Prefiltration. An Often Overlooked, but Critical Driver of Success
Adding a prefiltration step to your sterile filtration protocol can speed up and improve the quality of your results
July 1, 2021
In a four-part “Filtration Nation” blog series, we take a deep dive into some of the important but often overlooked fundamentals of sterile filtration and explore some of the critical success factors that can make or break your filtration protocol.
In Part 1 below, prefiltration is examined. Part 2 will further discuss sterile filtration and integrity. Part 3 will focus on differential pressure monitoring, and finally, Part 4 will delve into improving sterile filtration throughput. Want to know more now? Check out our Sterile Filtration Resources.
Filtration Nation Part 1. The importance of prefiltration
Sterile filtration is an often-overlooked part of many laboratory protocols, taken for granted in favor of the more exciting parts of the workflow. However, sterile filtration is often the foundation on which the rest of the experiment is built and quite capable of influencing the final results. Many people do not realize that done poorly sterile filtration may not prevent, and can even introduce, contamination that can compromise further downstream processes and analyses.
To be considered a sterile filter under the FDA definition, the filter must be able to remove particles down to 0.2 µm in diameter. Quality Control (QC) testing is typically undertaken using the microorganism Brevundimonas diminuta, which, as its name might suggest, is very small indeed, just 0.3 µm diameter. QC testing of filters involves challenging the filter with a predefined concentration of B. diminuta and ensuring the effluent retains a minimum of 107 CFU (Colony Forming Units) per cm2 per modified ASTM F838, current revision.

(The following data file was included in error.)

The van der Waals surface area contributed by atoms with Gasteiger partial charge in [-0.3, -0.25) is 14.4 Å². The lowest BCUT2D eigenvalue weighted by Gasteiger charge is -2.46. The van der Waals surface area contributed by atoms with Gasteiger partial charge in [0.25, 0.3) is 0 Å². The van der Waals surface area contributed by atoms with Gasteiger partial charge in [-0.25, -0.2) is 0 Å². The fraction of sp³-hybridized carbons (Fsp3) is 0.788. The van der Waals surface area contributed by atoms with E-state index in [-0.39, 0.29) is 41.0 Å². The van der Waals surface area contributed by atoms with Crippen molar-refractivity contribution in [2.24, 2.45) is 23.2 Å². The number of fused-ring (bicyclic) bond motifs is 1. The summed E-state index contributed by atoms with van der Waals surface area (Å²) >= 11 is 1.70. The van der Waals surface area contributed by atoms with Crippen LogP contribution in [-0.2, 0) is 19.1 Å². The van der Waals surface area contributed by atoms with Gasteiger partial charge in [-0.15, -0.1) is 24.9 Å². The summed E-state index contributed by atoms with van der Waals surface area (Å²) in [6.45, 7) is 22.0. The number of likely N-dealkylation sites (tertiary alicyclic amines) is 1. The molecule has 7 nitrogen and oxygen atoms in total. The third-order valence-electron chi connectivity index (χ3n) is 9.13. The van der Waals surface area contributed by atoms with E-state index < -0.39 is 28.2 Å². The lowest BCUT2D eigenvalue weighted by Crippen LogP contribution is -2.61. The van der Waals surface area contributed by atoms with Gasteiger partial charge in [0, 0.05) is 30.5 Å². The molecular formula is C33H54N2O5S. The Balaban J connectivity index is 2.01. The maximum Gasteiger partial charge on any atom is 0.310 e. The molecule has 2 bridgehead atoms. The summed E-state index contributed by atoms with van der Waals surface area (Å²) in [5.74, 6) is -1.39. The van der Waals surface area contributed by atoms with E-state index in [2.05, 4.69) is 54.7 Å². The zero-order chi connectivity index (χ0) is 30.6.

Prefiltration: removing the rocks and pebbles before filtering out the sand
The problem for filtration in the laboratory is that the extremely small size of the pores in the sterile filter makes it unsuitable for the filtration of large or even medium-sized particles, clogging quickly in their presence and even becoming damaged to the point that unwanted material of all sizes can pass through. In most cases, a 1% solid load is too much for efficient final membrane filtration.
Many researchers, in their eagerness to get on with the experiment and not wishing to extend the duration of their protocol, attempt to use only a final filter for their sterilization step with the potential for delays, errors, and general headaches downstream. It is far better and ultimately quicker to take the time to prefilter your solution, taking care to size your prefilter appropriately to deal with the larger debris present before moving on to final, sterile filtration. Ultimately, using the analogy of a river, we want to remove the rocks and pebbles before trying to filter out the sand.
In a recent scientific brief, Director of Scientific Laboratory Services here at Pall, Joseph Baaklini, outlines the proper selection of prefilters and discusses how they can improve your filtration, accelerate your protocol, and give you confidence in the sterility of your final medium. You can find this brief on the Scientific Resource Library along with a host of other concise, highly focused briefs dealing with all the major issues, concerns, and challenges of filtration.
This is part one of a four-part series looking at key issues in filtration. Stay tuned for Part 2 where we will further discuss sterile filtration and understanding integrity.